, Volume 6, Issue 2-3, pp 113-135
Date: 06 Aug 2012

Cost effectiveness of ultrasound and bone densitometry for osteoporosis screening in post-menopausal women

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Abstract

Background

According to a new German guideline, decisions about bisphosphonate treatment for post-menopausal women should be based on 10-year fracture risk, and bone density should be measured by dual x-ray absorptiometry (DXA). Recently, there has been growing interest in quantitative ultrasound (QUS) as a less expensive screening alternative.

Objective

To determine the cost effectiveness of osteoporosis screening with QUS as a pre-test for DXA and treatment with alendronate compared with (i) immediate access to DXA and (ii) no screening in women of the general population aged 50-90 years in Germany.

Methods

A cost-utility analysis and a budget impact analysis were performed from the perspective of the statutory health insurance (SHI). A Markov model with a 1-year cycle length was used to simulate costs and benefits (QALYs), discounted at 3% per annum, over a lifetime. The number of women correctly diagnosed by QUS and DXA as being above a 10-year risk of ≥30% was estimated for different age groups (50–60, 60–70, 70–80 and 80–90 years, respectively). The robustness of the results was tested by a probabilistic Monte Carlo simulation.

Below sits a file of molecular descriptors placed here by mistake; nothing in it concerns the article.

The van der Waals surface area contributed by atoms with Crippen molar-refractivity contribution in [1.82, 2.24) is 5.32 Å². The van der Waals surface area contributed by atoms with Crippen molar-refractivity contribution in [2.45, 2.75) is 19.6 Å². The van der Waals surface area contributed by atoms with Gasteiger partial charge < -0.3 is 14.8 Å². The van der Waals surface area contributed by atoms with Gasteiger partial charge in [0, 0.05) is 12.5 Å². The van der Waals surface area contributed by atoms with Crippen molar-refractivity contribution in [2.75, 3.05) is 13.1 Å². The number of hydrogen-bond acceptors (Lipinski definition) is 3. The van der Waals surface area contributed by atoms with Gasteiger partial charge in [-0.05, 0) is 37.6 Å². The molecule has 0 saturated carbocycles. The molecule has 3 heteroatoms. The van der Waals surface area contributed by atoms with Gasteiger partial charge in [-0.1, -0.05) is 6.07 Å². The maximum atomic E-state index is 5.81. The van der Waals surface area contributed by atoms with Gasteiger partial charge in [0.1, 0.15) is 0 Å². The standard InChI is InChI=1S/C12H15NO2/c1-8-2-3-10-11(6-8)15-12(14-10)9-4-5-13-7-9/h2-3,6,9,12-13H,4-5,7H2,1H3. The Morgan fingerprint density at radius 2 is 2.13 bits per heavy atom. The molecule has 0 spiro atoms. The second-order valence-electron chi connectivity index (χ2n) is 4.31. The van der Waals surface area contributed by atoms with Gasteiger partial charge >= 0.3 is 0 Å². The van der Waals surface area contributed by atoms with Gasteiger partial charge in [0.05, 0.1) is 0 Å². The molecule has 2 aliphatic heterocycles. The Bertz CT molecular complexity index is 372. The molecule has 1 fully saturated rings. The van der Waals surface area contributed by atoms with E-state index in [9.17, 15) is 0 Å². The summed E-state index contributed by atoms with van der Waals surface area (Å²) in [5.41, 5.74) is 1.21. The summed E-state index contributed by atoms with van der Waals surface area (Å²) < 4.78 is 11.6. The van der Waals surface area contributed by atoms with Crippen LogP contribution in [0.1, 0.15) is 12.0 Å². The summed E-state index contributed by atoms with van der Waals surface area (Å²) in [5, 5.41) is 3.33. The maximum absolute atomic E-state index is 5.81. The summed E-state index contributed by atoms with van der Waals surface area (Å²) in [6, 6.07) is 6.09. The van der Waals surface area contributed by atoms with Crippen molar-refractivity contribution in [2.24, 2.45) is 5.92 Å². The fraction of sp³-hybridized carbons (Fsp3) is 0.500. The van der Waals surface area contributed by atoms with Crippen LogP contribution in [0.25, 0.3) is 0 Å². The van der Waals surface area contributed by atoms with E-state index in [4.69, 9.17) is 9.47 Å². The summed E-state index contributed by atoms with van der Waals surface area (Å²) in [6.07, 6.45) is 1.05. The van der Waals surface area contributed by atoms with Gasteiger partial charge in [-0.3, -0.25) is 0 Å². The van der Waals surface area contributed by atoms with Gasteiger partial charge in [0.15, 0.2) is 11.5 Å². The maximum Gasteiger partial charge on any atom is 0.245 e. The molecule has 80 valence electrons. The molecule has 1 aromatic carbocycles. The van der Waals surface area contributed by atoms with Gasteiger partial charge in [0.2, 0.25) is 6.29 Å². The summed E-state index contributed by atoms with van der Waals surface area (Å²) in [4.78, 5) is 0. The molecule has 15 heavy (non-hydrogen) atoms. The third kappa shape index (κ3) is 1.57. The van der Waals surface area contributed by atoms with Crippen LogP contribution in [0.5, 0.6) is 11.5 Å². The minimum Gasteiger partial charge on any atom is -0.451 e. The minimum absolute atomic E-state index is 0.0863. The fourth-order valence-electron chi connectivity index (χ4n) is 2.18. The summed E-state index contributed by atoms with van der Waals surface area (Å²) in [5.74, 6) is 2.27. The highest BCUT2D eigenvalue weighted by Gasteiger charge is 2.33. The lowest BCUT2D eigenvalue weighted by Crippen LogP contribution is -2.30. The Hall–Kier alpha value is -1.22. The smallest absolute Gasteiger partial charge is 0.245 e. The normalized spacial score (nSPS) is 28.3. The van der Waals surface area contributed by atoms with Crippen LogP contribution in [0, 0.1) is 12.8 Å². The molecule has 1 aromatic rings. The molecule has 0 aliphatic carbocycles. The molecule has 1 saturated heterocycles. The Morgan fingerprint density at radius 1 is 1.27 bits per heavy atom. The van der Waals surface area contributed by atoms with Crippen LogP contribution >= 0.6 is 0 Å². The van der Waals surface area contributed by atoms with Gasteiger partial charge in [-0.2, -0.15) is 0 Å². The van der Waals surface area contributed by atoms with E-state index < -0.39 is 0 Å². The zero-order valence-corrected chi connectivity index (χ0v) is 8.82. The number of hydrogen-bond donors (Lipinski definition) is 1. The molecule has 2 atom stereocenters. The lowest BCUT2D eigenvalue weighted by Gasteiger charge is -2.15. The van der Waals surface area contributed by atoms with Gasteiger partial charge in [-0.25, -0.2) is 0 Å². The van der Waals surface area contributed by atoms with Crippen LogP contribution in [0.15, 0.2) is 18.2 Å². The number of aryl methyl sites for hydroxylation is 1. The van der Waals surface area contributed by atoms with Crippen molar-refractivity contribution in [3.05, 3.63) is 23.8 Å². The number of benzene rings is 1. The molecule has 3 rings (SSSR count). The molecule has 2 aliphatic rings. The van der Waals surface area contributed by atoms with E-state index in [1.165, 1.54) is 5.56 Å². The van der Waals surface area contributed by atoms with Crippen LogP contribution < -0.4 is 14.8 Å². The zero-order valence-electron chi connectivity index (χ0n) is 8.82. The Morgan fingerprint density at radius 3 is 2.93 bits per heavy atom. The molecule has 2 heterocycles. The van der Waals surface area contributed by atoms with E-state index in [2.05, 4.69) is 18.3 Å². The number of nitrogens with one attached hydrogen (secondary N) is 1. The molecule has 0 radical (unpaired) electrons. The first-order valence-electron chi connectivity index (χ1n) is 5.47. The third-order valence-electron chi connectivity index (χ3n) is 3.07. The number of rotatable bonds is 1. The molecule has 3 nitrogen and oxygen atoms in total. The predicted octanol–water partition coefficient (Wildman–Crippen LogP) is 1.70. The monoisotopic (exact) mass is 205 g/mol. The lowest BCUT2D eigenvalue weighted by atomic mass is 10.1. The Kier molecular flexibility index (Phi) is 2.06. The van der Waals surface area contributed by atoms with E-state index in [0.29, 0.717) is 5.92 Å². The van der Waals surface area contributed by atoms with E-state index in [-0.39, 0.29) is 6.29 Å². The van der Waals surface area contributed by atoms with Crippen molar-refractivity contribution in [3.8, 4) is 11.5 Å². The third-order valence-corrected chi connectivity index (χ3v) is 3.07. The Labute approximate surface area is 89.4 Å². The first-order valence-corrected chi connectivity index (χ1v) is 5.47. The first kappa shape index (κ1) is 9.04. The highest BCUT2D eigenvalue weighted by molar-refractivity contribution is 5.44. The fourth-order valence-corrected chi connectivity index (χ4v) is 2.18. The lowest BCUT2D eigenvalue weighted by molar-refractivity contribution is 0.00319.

Results

Compared with no screening, the cost effectiveness of QUS plus DXA was found to be €3529, €9983, €4382 and €1987 per QALY for 50-, 60-, 70- and 80-year-old women, respectively (year 2006 values). This screening strategy results in annual costs of €96 million or 0.07% of the SHI’s annual budget. The cost effectiveness of DXA alone compared with DXA plus QUS is €5331, €60 804, €14943 and €3654 per QALY for 50-, 60-, 70- and 80-year-old women, respectively. DXA alone results in a higher number of QALYs in all age groups. The results were robust in the sensitivity analysis.

Conclusion

Compared with no screening, the cost effectiveness of QUS and DXA in sequence is very favourable in all age groups. However, direct access to DXA is also a cost-effective option, as it increases the number of QALYs at an acceptable cost compared with pre-testing by QUS (except for women aged 60–70 years). Therefore, QUS as a pre-test for DXA can be clearly recommended only in women aged 60–70 years. For the other age groups, the cost effectiveness of QUS as a pre-test depends on the global budget constraint and the accessibility of DXA.